To draw these conclusions, Bertrand and her colleagues first identified 629 charitable foundations operated by 474 firms appearing on the Fortune 500 or Standard & Poor’s 500 composite index lists at any point from 1995 to 2016. Using IRS data, they then identified all 225,180 nonprofit entities receiving gifts of greater than $5,000 from these charitable foundations from 1998 to 2015.
Next they pulled the complete set of public comments on proposed rules submitted to regulations.gov between 2003 and 2016. They were then able to identify not only when individual corporations commented on a proposed rule, but also when nonprofit organizations that firm had donated to commented on the same rule.
They found that when a firm donates to a nonprofit group, it’s associated with a two- to four-fold increase in the likelihood that the nonprofit group will comment on the same proposed rule as the firm. “The magnitude of this effect is large,” the researchers wrote, with some degree of understatement.
When relationships like these surface publicly, as in the case of the proposed AT&T/T-Mobile merger, the nonprofit organizations involved usually say that donations do not influence their policy work. “One of the unique things about the NAACP is that financial support does not determine our civil rights positions,” the head of the North Carolina chapter of the NAACP told Politico in 2011. Similarly, a GLAAD spokesman said, “We do not make policy decisions based on what’s best for our corporate sponsors.”
Smaller groups make similar claims. “Their money that they gave was in no way connected with what we did,” the director of the Louisiana homeless shelter told the Center for Public Integrity about AT&T’s $50,000 donation to the group five months before it commented on the merger. “No one leveraged me or anything,” said the director of the Asian Pacific Islander American Scholarship Fund.
But the researchers found that when a nonprofit organization comments on a rule that a donor company also comments on, the language of the comments tends to mirror each other. Using machine learning techniques, the researchers analyzed the language of these comment pairs and found that they were significantly more similar to each other than pairs of comments selected at random from a given docket.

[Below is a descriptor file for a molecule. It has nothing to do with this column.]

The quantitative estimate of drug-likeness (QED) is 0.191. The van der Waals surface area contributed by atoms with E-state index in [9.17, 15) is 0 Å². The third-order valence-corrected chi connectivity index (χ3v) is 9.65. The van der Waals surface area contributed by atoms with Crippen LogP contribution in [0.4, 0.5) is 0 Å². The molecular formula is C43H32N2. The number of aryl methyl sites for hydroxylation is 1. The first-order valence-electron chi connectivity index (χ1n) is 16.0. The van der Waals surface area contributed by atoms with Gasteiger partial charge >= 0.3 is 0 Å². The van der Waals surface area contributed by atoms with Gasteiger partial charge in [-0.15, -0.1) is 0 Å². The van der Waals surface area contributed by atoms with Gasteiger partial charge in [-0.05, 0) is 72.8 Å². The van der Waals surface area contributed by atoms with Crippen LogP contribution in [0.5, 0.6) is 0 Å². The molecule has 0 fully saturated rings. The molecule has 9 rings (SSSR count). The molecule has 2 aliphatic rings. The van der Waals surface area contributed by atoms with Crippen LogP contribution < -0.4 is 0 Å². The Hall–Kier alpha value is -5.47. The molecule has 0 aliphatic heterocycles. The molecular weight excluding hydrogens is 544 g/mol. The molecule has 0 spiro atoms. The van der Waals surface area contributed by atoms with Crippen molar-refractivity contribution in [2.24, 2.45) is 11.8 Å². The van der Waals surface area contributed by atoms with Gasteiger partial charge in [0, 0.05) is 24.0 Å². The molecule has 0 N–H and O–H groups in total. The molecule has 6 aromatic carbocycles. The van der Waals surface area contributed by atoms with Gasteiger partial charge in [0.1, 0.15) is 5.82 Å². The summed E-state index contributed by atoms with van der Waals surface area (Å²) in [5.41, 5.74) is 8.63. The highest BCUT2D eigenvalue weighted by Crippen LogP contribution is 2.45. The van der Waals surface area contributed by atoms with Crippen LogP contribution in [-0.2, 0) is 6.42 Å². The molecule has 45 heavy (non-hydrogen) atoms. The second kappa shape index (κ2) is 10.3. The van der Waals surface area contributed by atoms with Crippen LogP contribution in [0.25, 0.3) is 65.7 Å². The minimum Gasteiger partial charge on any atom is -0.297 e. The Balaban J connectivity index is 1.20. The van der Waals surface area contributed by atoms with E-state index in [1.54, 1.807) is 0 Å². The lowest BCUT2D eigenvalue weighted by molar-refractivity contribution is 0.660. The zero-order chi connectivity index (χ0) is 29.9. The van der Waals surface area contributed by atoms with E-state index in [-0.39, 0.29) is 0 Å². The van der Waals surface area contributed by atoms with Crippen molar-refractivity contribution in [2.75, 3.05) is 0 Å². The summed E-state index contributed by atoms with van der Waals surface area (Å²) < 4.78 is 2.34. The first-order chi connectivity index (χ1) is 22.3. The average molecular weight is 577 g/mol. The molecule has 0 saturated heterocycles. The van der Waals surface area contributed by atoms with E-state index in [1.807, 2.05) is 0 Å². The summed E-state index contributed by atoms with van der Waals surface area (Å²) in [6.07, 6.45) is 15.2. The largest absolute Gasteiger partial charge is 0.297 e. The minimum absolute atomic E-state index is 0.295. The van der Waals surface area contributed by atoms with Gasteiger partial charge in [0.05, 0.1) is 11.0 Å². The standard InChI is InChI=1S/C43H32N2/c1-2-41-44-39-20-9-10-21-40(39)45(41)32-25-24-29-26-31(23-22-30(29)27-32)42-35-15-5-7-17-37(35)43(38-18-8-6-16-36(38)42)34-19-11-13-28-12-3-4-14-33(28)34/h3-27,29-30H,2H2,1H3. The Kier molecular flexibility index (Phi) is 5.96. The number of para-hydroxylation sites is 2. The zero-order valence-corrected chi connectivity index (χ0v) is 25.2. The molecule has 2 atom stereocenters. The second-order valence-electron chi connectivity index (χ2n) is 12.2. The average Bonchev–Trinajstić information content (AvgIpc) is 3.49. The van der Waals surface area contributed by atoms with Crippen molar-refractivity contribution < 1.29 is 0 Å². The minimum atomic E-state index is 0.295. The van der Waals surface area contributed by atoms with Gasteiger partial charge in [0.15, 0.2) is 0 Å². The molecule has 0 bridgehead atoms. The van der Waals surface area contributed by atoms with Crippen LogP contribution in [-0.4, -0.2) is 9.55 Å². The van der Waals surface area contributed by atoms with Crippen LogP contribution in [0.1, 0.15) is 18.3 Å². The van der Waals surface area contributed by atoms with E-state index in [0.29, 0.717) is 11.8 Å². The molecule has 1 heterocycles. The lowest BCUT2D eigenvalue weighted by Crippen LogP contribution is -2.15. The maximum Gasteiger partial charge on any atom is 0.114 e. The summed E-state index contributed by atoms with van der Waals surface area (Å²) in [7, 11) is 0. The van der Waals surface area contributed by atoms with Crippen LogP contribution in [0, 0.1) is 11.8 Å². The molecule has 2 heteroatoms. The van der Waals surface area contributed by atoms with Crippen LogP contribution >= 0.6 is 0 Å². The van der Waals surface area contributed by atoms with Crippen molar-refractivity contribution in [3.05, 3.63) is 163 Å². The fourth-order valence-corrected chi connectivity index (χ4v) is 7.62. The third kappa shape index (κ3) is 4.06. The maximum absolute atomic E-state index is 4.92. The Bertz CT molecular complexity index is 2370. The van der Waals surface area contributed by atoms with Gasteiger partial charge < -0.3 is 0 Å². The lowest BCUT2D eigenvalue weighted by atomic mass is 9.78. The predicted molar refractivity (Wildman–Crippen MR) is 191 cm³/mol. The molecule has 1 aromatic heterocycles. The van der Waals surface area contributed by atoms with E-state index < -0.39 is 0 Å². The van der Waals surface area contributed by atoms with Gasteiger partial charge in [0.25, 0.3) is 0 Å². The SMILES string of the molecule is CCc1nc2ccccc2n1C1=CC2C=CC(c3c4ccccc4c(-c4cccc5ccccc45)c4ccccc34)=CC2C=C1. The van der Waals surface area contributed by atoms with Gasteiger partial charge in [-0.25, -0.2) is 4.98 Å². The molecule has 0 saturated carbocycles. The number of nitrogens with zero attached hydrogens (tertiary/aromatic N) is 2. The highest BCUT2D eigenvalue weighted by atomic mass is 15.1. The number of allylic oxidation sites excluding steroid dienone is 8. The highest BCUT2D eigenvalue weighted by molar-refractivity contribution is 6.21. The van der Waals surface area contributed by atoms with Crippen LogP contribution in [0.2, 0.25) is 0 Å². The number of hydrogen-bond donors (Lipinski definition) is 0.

A corporate donation, in other words, made a nonprofit group considerably more likely to support that corporation’s view in regulatory matters.
Using similar techniques, they at last turned to the language used by regulators in drawing up and discussing the final rules. They find, again, that when a firm and nonprofit groups it has donated to comment on a proposed rule, the language used in these regulatory discussions tends to more closely mirror the language of the firm’s comments than it would otherwise.
What this work does, in effect, is trace the path of influence from a corporate donation to an ostensibly independent nonprofit group’s comment and all the way through to a final regulatory outcome. “It’s presenting an important link between corporate donors and the public policy conversation,” John Wonderlich, executive director of the Sunlight Foundation, said in an interview.
Nonprofit organizations often present themselves as independent entities not aligned with any particular for-profit interests. They are “providers of nonpartisan, technical expertise and are commonly expected to offer more neutral input into the lawmaking and rulemaking process, with a focus on cost-benefit analysis and broader societal interests,” Bertrand and her colleagues write.
But their research shows how corporations can influence nonprofit organizations' input into the policymaking process, which can “distort the outcome of the political process away from the public good and towards private interests,” as they put it. Policymaking ends up reflecting the interests of the people who have enough money to make their voices stand out. Government becomes less representative. Authorities make decisions that benefit the wealthy few, rather than the broader society.
“The biggest losers are constituents who end up getting their perspectives drowned,” Wonderlich said.